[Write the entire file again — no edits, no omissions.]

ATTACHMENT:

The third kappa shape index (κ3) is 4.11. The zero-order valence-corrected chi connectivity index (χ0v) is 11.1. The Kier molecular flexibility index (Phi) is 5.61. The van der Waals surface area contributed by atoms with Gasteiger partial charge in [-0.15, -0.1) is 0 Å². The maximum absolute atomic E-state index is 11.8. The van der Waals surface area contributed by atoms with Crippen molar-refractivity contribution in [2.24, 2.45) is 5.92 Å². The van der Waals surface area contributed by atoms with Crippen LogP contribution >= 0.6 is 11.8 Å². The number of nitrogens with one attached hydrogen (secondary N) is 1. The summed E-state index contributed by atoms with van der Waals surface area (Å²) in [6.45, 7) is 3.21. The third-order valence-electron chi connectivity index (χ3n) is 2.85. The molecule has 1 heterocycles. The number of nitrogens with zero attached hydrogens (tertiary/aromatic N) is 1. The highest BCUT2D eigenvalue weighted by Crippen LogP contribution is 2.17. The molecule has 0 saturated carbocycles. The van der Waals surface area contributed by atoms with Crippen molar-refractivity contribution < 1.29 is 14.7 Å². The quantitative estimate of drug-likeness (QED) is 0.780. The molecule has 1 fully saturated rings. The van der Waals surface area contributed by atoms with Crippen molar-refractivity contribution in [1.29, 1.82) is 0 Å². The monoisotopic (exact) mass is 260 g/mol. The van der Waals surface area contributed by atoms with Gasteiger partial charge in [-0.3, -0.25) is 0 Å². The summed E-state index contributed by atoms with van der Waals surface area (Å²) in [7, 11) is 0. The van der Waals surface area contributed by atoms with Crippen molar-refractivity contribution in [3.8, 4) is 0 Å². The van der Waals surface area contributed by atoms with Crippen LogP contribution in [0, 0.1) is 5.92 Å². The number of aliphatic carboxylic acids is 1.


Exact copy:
The third kappa shape index (κ3) is 4.11. The zero-order valence-corrected chi connectivity index (χ0v) is 11.1. The Kier molecular flexibility index (Phi) is 5.61. The van der Waals surface area contributed by atoms with Gasteiger partial charge in [-0.15, -0.1) is 0 Å². The maximum absolute atomic E-state index is 11.8. The van der Waals surface area contributed by atoms with Crippen molar-refractivity contribution in [2.24, 2.45) is 5.92 Å². The van der Waals surface area contributed by atoms with Crippen LogP contribution >= 0.6 is 11.8 Å². The number of nitrogens with one attached hydrogen (secondary N) is 1. The summed E-state index contributed by atoms with van der Waals surface area (Å²) in [6.45, 7) is 3.21. The third-order valence-electron chi connectivity index (χ3n) is 2.85. The molecule has 1 heterocycles. The number of nitrogens with zero attached hydrogens (tertiary/aromatic N) is 1. The highest BCUT2D eigenvalue weighted by Crippen LogP contribution is 2.17. The molecule has 0 saturated carbocycles. The van der Waals surface area contributed by atoms with Crippen molar-refractivity contribution < 1.29 is 14.7 Å². The quantitative estimate of drug-likeness (QED) is 0.780. The molecule has 1 fully saturated rings. The van der Waals surface area contributed by atoms with Crippen molar-refractivity contribution in [1.29, 1.82) is 0 Å². The monoisotopic (exact) mass is 260 g/mol. The van der Waals surface area contributed by atoms with Gasteiger partial charge in [-0.3, -0.25) is 0 Å². The summed E-state index contributed by atoms with van der Waals surface area (Å²) in [7, 11) is 0. The van der Waals surface area contributed by atoms with Crippen molar-refractivity contribution in [3.8, 4) is 0 Å². The van der Waals surface area contributed by atoms with Crippen LogP contribution in [0, 0.1) is 5.92 Å². The number of aliphatic carboxylic acids is 1.